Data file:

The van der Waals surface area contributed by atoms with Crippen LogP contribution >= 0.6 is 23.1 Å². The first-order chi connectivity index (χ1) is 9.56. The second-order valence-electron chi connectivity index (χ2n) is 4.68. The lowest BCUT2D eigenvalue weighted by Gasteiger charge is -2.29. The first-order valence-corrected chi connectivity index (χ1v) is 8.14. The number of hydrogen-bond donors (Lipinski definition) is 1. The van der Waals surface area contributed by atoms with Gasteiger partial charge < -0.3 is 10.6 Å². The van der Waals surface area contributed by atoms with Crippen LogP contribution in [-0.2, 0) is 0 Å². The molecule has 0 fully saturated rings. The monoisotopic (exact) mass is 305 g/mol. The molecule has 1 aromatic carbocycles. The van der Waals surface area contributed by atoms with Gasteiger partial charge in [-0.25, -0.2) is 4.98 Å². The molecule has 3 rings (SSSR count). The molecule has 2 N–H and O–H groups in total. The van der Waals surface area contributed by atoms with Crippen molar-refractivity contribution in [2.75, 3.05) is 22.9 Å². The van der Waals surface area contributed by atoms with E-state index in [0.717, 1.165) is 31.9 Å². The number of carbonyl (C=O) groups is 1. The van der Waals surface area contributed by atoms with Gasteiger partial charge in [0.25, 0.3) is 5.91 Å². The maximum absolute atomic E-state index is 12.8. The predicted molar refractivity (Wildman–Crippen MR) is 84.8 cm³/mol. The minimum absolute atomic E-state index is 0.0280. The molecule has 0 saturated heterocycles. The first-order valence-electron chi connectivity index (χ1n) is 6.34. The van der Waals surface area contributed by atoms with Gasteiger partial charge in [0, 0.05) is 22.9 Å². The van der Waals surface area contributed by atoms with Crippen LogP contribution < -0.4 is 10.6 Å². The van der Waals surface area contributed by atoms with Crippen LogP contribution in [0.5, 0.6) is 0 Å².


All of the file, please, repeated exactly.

The van der Waals surface area contributed by atoms with Crippen LogP contribution >= 0.6 is 23.1 Å². The first-order chi connectivity index (χ1) is 9.56. The second-order valence-electron chi connectivity index (χ2n) is 4.68. The lowest BCUT2D eigenvalue weighted by Gasteiger charge is -2.29. The first-order valence-corrected chi connectivity index (χ1v) is 8.14. The number of hydrogen-bond donors (Lipinski definition) is 1. The van der Waals surface area contributed by atoms with Gasteiger partial charge < -0.3 is 10.6 Å². The van der Waals surface area contributed by atoms with Crippen LogP contribution in [-0.2, 0) is 0 Å². The molecule has 0 fully saturated rings. The monoisotopic (exact) mass is 305 g/mol. The molecule has 1 aromatic carbocycles. The van der Waals surface area contributed by atoms with Gasteiger partial charge in [-0.25, -0.2) is 4.98 Å². The molecule has 3 rings (SSSR count). The molecule has 2 N–H and O–H groups in total. The van der Waals surface area contributed by atoms with Crippen molar-refractivity contribution in [2.75, 3.05) is 22.9 Å². The van der Waals surface area contributed by atoms with E-state index in [0.717, 1.165) is 31.9 Å². The number of carbonyl (C=O) groups is 1. The van der Waals surface area contributed by atoms with Gasteiger partial charge in [0.25, 0.3) is 5.91 Å². The maximum absolute atomic E-state index is 12.8. The predicted molar refractivity (Wildman–Crippen MR) is 84.8 cm³/mol. The minimum absolute atomic E-state index is 0.0280. The molecule has 0 saturated heterocycles. The first-order valence-electron chi connectivity index (χ1n) is 6.34. The van der Waals surface area contributed by atoms with Gasteiger partial charge in [0, 0.05) is 22.9 Å². The van der Waals surface area contributed by atoms with Crippen LogP contribution < -0.4 is 10.6 Å². The van der Waals surface area contributed by atoms with Crippen LogP contribution in [0.5, 0.6) is 0 Å².